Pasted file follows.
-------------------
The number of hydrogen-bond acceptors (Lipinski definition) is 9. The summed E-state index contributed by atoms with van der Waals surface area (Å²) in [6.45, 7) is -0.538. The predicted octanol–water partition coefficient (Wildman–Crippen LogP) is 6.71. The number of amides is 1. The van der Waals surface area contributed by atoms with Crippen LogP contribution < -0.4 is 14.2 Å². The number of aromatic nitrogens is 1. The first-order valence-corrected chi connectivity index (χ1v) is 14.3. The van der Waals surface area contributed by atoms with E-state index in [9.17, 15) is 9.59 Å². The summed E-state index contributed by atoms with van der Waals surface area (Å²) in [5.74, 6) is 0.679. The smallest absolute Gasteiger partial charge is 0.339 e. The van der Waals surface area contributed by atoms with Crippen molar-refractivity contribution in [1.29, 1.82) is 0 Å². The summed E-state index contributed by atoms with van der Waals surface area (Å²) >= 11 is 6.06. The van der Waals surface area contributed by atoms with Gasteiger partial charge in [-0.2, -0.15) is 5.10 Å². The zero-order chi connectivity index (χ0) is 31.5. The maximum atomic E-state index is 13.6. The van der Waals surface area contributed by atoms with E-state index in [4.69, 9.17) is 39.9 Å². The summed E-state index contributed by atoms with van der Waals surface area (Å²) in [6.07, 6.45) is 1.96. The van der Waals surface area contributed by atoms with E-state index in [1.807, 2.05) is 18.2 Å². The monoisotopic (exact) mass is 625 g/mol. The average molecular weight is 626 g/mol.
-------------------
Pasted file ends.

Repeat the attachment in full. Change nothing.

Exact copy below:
The number of hydrogen-bond acceptors (Lipinski definition) is 9. The summed E-state index contributed by atoms with van der Waals surface area (Å²) in [6.45, 7) is -0.538. The predicted octanol–water partition coefficient (Wildman–Crippen LogP) is 6.71. The number of amides is 1. The van der Waals surface area contributed by atoms with Crippen LogP contribution < -0.4 is 14.2 Å². The number of aromatic nitrogens is 1. The first-order valence-corrected chi connectivity index (χ1v) is 14.3. The van der Waals surface area contributed by atoms with E-state index in [9.17, 15) is 9.59 Å². The summed E-state index contributed by atoms with van der Waals surface area (Å²) in [5.74, 6) is 0.679. The smallest absolute Gasteiger partial charge is 0.339 e. The van der Waals surface area contributed by atoms with Crippen molar-refractivity contribution in [1.29, 1.82) is 0 Å². The summed E-state index contributed by atoms with van der Waals surface area (Å²) >= 11 is 6.06. The van der Waals surface area contributed by atoms with Gasteiger partial charge in [-0.2, -0.15) is 5.10 Å². The zero-order chi connectivity index (χ0) is 31.5. The maximum atomic E-state index is 13.6. The van der Waals surface area contributed by atoms with E-state index in [4.69, 9.17) is 39.9 Å². The summed E-state index contributed by atoms with van der Waals surface area (Å²) in [6.07, 6.45) is 1.96. The van der Waals surface area contributed by atoms with E-state index in [1.807, 2.05) is 18.2 Å². The monoisotopic (exact) mass is 625 g/mol. The average molecular weight is 626 g/mol.